to the wars without their permission. He is killed. Later he appears to his brother, asking him to implore pardon of their mother, whose anger prevents him from resting quietly in his grave. The elder brother thus succeeds in giving peace to the ghost. Later, when he marries a merchant's daughter, whose first two husbands have been killed by a dragon on the wedding night, he is saved by the ghost of the dead, which keeps watch in the chamber with a sword and kills the nine-headed dragon.
This tale stands almost alone in giving the two chief characters personal relations, since it is nearly always a total stranger whom the hero benefits. That actual burial of the dead does not come in question is not so remarkable, as various changes have been made in this trait. One story, indeed, which otherwise has no likeness, similarly makes the dead man uneasy in his grave. The beginning of Russian I. has thus suffered considerable modification. The ending is also different from the normal type in that the division of the property and the woman has entirely disappeared.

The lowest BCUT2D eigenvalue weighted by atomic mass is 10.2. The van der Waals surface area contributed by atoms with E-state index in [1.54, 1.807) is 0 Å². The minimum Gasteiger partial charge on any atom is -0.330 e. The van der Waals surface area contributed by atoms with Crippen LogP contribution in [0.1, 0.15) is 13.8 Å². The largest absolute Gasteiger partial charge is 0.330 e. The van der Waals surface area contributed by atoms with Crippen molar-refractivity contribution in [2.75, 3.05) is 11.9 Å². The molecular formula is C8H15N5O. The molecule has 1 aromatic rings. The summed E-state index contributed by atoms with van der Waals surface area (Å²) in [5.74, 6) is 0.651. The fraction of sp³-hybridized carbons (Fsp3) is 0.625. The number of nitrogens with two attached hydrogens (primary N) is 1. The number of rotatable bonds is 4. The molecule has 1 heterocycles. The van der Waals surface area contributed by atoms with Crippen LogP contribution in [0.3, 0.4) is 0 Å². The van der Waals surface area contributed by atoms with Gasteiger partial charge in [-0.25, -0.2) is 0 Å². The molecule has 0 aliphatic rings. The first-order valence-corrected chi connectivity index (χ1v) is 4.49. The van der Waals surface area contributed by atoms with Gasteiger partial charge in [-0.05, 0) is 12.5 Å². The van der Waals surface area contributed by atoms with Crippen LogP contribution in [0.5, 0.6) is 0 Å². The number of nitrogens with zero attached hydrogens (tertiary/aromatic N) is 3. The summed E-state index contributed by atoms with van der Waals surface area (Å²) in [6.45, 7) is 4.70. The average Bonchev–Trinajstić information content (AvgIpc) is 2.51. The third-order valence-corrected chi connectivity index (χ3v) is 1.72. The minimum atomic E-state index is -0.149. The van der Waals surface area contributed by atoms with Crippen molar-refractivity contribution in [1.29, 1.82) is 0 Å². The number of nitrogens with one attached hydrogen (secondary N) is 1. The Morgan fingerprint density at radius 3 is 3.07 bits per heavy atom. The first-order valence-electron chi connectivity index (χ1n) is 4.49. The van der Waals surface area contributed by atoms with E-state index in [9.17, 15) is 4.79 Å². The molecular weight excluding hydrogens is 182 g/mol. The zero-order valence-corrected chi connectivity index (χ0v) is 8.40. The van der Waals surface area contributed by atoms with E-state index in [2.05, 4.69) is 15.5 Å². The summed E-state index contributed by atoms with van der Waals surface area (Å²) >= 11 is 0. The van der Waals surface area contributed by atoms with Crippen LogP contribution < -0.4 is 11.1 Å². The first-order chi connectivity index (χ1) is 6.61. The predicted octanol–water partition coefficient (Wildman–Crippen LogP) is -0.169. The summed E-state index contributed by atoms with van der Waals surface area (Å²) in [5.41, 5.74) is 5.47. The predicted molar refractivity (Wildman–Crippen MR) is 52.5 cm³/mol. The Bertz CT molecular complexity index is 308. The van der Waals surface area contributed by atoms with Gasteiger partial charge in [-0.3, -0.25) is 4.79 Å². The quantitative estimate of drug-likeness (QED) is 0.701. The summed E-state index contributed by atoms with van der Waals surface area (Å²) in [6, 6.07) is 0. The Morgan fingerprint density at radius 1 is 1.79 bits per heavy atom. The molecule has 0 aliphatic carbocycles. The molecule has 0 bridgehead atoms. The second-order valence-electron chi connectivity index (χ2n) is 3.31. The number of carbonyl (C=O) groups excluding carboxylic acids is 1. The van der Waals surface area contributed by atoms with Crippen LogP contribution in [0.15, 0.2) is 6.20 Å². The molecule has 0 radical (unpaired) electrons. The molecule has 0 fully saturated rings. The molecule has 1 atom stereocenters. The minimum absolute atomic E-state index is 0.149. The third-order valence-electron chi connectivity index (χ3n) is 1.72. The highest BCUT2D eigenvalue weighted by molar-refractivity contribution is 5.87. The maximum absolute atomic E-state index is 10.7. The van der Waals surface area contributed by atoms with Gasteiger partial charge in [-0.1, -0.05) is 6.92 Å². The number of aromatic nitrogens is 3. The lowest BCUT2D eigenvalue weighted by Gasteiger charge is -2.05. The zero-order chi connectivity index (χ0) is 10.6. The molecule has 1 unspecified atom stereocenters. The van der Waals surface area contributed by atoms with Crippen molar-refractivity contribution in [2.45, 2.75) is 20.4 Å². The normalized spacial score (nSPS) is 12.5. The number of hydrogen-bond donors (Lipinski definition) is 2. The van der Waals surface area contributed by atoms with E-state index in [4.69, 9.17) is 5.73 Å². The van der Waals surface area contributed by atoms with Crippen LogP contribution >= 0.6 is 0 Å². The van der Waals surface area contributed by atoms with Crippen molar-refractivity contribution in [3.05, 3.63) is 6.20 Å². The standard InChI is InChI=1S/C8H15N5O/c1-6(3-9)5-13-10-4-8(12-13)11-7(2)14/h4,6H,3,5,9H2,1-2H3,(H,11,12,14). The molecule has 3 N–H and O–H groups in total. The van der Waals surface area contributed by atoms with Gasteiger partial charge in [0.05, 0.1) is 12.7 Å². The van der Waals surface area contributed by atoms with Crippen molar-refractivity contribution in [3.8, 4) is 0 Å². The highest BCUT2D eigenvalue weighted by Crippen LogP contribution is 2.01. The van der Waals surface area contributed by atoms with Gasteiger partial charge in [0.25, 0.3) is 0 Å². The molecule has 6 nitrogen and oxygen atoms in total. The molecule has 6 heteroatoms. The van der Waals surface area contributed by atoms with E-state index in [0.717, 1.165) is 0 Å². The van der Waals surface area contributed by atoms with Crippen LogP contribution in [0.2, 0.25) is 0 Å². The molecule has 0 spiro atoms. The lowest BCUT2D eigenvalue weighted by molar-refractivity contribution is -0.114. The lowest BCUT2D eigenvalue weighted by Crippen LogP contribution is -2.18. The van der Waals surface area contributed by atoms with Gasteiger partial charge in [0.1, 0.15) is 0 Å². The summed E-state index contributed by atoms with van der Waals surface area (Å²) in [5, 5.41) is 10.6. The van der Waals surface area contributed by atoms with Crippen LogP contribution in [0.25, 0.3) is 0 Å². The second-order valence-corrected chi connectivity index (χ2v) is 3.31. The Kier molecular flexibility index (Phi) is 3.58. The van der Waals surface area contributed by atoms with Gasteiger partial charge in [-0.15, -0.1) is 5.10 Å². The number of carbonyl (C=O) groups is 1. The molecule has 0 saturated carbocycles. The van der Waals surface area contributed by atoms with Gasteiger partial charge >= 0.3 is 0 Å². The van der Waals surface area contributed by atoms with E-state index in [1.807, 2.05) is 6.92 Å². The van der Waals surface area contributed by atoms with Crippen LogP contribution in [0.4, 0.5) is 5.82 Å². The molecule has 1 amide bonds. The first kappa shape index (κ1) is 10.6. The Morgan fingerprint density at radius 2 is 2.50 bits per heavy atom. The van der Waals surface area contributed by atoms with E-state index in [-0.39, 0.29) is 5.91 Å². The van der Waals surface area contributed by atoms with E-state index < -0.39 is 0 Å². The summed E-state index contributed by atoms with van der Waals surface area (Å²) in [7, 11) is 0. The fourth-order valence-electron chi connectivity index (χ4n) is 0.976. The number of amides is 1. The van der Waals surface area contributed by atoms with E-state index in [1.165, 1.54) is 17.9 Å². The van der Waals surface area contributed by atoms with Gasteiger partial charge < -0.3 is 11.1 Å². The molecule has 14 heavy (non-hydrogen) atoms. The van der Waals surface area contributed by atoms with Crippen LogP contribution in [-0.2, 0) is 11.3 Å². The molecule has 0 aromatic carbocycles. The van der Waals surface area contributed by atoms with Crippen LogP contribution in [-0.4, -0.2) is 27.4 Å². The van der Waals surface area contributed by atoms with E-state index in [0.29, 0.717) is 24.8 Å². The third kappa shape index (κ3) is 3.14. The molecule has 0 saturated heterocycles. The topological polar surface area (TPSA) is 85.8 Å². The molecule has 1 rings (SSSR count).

Russian II. has also some peculiarities, though none which is difficult to explain. A youth named Hans receives three hundred rubles from his uncle, who has taken his inheritance, and goes into the world. In another province he ransoms with his whole stock of money an unbeliever, who is being bled by the people. He has the poor man baptised, but is not able to save his life, so sorely has he been wounded. The people, however, pay for proper burial. Hans goes on and is joined by an angel, who proposes that he take him as uncle and divide with him whatever they get while in one another's company. They come to a city where